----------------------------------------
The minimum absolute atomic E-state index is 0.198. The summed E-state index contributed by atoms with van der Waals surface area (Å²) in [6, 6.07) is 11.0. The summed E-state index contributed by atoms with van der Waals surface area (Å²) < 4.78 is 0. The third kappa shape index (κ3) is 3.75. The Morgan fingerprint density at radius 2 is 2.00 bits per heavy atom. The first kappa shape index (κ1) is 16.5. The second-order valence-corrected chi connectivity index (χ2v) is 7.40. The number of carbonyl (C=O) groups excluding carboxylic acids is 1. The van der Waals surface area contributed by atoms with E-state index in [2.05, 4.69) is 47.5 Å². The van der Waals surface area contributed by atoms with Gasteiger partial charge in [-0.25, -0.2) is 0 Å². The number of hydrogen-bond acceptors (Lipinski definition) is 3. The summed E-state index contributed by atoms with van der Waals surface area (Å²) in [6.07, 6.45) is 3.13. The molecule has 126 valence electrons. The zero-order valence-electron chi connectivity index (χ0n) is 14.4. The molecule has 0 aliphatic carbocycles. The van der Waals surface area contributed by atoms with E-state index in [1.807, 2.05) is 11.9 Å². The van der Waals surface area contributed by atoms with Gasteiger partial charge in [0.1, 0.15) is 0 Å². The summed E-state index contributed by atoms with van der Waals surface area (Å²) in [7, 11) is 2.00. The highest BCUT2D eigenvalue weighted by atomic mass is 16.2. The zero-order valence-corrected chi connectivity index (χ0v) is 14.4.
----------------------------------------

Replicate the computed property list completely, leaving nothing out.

The minimum absolute atomic E-state index is 0.198. The summed E-state index contributed by atoms with van der Waals surface area (Å²) in [6, 6.07) is 11.0. The summed E-state index contributed by atoms with van der Waals surface area (Å²) < 4.78 is 0. The third kappa shape index (κ3) is 3.75. The Morgan fingerprint density at radius 2 is 2.00 bits per heavy atom. The first kappa shape index (κ1) is 16.5. The second-order valence-corrected chi connectivity index (χ2v) is 7.40. The number of carbonyl (C=O) groups excluding carboxylic acids is 1. The van der Waals surface area contributed by atoms with E-state index in [2.05, 4.69) is 47.5 Å². The van der Waals surface area contributed by atoms with Gasteiger partial charge in [-0.25, -0.2) is 0 Å². The number of hydrogen-bond acceptors (Lipinski definition) is 3. The summed E-state index contributed by atoms with van der Waals surface area (Å²) in [6.07, 6.45) is 3.13. The molecule has 126 valence electrons. The zero-order valence-electron chi connectivity index (χ0n) is 14.4. The molecule has 0 aliphatic carbocycles. The van der Waals surface area contributed by atoms with E-state index in [1.807, 2.05) is 11.9 Å². The van der Waals surface area contributed by atoms with Gasteiger partial charge in [0.1, 0.15) is 0 Å². The summed E-state index contributed by atoms with van der Waals surface area (Å²) in [7, 11) is 2.00. The highest BCUT2D eigenvalue weighted by atomic mass is 16.2. The zero-order valence-corrected chi connectivity index (χ0v) is 14.4.